Daniel Mael

Almost two weeks since the abduction of American citizen Naftali Frenkel, President Barack Obama has yet to publicly say a word. Utter silence.

Palestinian terrorists abducted Frenkel, and two Israeli teenagers, on the evening of June 12th. While no person or organization has stepped forward to take credit, Israel claims that that they have indisputable evidence to link the hostage situation to Hamas and that they have provided this information to the State Department. Secretary of State John Kerry has gone as far as to publicly state, “Many indications point to Hamas’ involvement.”

One would think that the president of the United States would speak after the abduction of an American citizen. But in the case of Frenkel, the president has remained silent.

Obama’s silence is problematic for two reasons. For starters, Frenkel has an American passport and one would think that the president would speak up when a 16-year-old American goes missing. Moreover, Frenkel is a dual-citizen of America’s greatest ally in the Middle East: Israel. Thus, naturally the president should have no problem condemning the horrific terrorist attack that has paralyzed those who care about human rights.

But perhaps most importantly, as the leader of the free world, President Obama is obligated to publicly speak out against such an atrocity.

According to the Jewish Telegraphic Agency (JTA), “National Security Council spokeswoman Bernadette Meehan said of her boss, National Security Adviser Susan Rice, and Obama after the White House meeting” with “Israeli President Shimon Peres and American Jewish leaders,” they expressed “deep concern” for the “three missing Israeli teenagers.”

A third hand account and no mention of the word kidnapping. Not exactly reassuring for the family of Naftali Frenkel or the U.S. and Israel public.

Again, why no public statement – condemnation of this abhorrent act from the president?

Even if the president questions American exceptionalism and prefers “nation building at home” rather than stronger US-intervention, a member of the family of nations must rebuke such horrific behavior- especially directed at one its very own. A posture of silence on this issue signals nothing more than just weakness and sends a message to terrorists that America is apathetic when you take one of our own.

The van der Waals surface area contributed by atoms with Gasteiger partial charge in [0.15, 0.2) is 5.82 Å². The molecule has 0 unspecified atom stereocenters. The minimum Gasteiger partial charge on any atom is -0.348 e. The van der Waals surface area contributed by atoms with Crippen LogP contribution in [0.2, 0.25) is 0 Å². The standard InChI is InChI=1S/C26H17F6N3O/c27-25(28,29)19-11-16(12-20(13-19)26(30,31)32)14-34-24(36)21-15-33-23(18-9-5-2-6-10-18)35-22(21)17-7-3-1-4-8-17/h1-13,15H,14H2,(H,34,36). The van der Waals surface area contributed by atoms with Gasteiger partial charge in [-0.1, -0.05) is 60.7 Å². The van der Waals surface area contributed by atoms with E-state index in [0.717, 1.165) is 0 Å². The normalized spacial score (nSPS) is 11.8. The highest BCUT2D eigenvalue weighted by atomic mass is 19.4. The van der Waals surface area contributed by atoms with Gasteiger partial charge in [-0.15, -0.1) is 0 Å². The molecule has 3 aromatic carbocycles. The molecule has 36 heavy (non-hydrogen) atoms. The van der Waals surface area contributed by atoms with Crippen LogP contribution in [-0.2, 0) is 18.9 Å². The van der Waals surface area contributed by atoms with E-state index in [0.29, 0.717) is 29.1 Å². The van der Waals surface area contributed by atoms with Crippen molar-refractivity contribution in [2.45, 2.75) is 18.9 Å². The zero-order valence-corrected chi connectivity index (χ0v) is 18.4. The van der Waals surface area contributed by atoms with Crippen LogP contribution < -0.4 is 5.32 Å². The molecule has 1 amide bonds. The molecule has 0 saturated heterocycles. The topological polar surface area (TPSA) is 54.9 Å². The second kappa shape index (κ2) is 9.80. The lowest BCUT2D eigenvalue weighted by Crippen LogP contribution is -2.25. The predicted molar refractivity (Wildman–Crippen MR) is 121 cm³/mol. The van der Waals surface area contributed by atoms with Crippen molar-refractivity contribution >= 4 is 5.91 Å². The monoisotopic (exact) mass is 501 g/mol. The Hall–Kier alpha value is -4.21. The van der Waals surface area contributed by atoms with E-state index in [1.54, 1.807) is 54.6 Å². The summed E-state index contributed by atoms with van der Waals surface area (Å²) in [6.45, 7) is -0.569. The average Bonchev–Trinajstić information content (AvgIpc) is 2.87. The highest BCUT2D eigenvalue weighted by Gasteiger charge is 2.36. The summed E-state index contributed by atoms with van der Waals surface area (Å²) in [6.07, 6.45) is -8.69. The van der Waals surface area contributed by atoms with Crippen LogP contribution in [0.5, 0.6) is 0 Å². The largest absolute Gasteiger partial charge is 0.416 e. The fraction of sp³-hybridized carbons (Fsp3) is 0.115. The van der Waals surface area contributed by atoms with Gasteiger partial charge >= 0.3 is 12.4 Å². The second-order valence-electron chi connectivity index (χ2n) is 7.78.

Even President Mahmoud Abbas of the Palestinian Authority -- whose government still provides financial assistance to terrorists -- has condemned the kidnappings. Additionally, the United Nations Human Rights Council, which consistently condemns Israel for contrived crimes and phony offenses, allowed testimony to be heard from Naftali’s mother on the morning of June 24th.

Yet, we have been silent. As Americans, this is an embarrassment. Though perhaps we should have seen this coming, as the president, in the words of Rep. Matt Salmon (R-Ariz.), hasn’t lifted a finger” to help Sgt. Andrew Tahmooressi who has been sitting in a Mexican jail since April 1st.

President Obama’s curious reticence on this issue contradicts a precedent he has created of inserting himself into stories throughout his presidency. Both domestically and abroad, the president has never been one for silence. Yet when it comes to the kidnapping of an American citizen, Obama has been hush.

Just in May, Obama claimed that the "Global War on Terror,” was over and asked that the United States direct its efforts “as a series of persistent, targeted efforts to dismantle specific networks of violent extremists that threaten America.” An American held hostage certainly fits the category of violent extremism.

And on perhaps an even more problematic level, the White House OK’d funding to the very terrorists who kidnapped Frenkel. In the days before the kidnapping,the White House was under fire for its insistence to continue aid to the newly formed Palestinian “unity government” -- $400 million a year to be precise.

The legality of this decision is cloudy as well. United States law officially bans “providing material support or resources to designated foreign terrorist organizations.”

Now, not only is the United States effectively funding a terrorist organization, but it is funding an organization that abducted an American citizen. Silence can be merely injudicious. But complicity is unforgivable.

Unfortunately, the president’s prior decision making with regards to the Israeli-Palestinian conflict has virtually handcuffed him on this issue. As my colleague Paul Miller of the Franklin Center for Government & Public Integrity highlighted in Wednesday’s Washington Times, “....the administration is putting U.S. tax dollars in the pockets of terrorists. This makes the American taxpayer an unwilling co-conspirator to terrorism.”

A public condemnation of the hostage situation would bring further attention to the issue. Unwanted coverage would lead to yet another political embarrassment. As if Benghazi, the IRS and the administrations failures in Syria and Iraq weren’t enough.

But then again, it’s easier to dismiss this issue as just another “phony scandal” or simply say nothing at all.

Daniel Mael

Daniel Mael is a student at Brandeis University and a contributor to the Franklin Center for Government & Public Integrity and TruthRevolt.org.